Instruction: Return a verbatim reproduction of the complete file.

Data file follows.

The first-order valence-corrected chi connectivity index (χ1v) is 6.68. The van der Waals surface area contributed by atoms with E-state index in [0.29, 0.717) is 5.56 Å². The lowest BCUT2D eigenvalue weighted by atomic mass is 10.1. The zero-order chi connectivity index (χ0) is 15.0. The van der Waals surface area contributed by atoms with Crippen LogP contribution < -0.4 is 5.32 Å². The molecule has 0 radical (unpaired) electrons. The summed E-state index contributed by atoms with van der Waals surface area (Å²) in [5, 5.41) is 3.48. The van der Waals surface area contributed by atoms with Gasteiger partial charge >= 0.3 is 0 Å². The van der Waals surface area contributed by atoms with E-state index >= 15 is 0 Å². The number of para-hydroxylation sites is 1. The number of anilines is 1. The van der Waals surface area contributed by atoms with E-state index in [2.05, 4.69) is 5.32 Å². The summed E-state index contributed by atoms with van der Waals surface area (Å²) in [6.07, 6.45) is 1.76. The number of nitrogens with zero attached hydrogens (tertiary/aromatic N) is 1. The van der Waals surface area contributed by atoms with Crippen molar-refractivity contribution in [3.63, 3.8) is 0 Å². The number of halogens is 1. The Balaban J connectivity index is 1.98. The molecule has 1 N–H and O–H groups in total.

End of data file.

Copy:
The first-order valence-corrected chi connectivity index (χ1v) is 6.68. The van der Waals surface area contributed by atoms with E-state index in [0.29, 0.717) is 5.56 Å². The lowest BCUT2D eigenvalue weighted by atomic mass is 10.1. The zero-order chi connectivity index (χ0) is 15.0. The van der Waals surface area contributed by atoms with Crippen LogP contribution < -0.4 is 5.32 Å². The molecule has 0 radical (unpaired) electrons. The summed E-state index contributed by atoms with van der Waals surface area (Å²) in [5, 5.41) is 3.48. The van der Waals surface area contributed by atoms with Gasteiger partial charge >= 0.3 is 0 Å². The van der Waals surface area contributed by atoms with E-state index >= 15 is 0 Å². The number of para-hydroxylation sites is 1. The number of anilines is 1. The van der Waals surface area contributed by atoms with E-state index in [2.05, 4.69) is 5.32 Å². The summed E-state index contributed by atoms with van der Waals surface area (Å²) in [6.07, 6.45) is 1.76. The number of nitrogens with zero attached hydrogens (tertiary/aromatic N) is 1. The van der Waals surface area contributed by atoms with Crippen molar-refractivity contribution in [3.63, 3.8) is 0 Å². The number of halogens is 1. The Balaban J connectivity index is 1.98. The molecule has 1 N–H and O–H groups in total.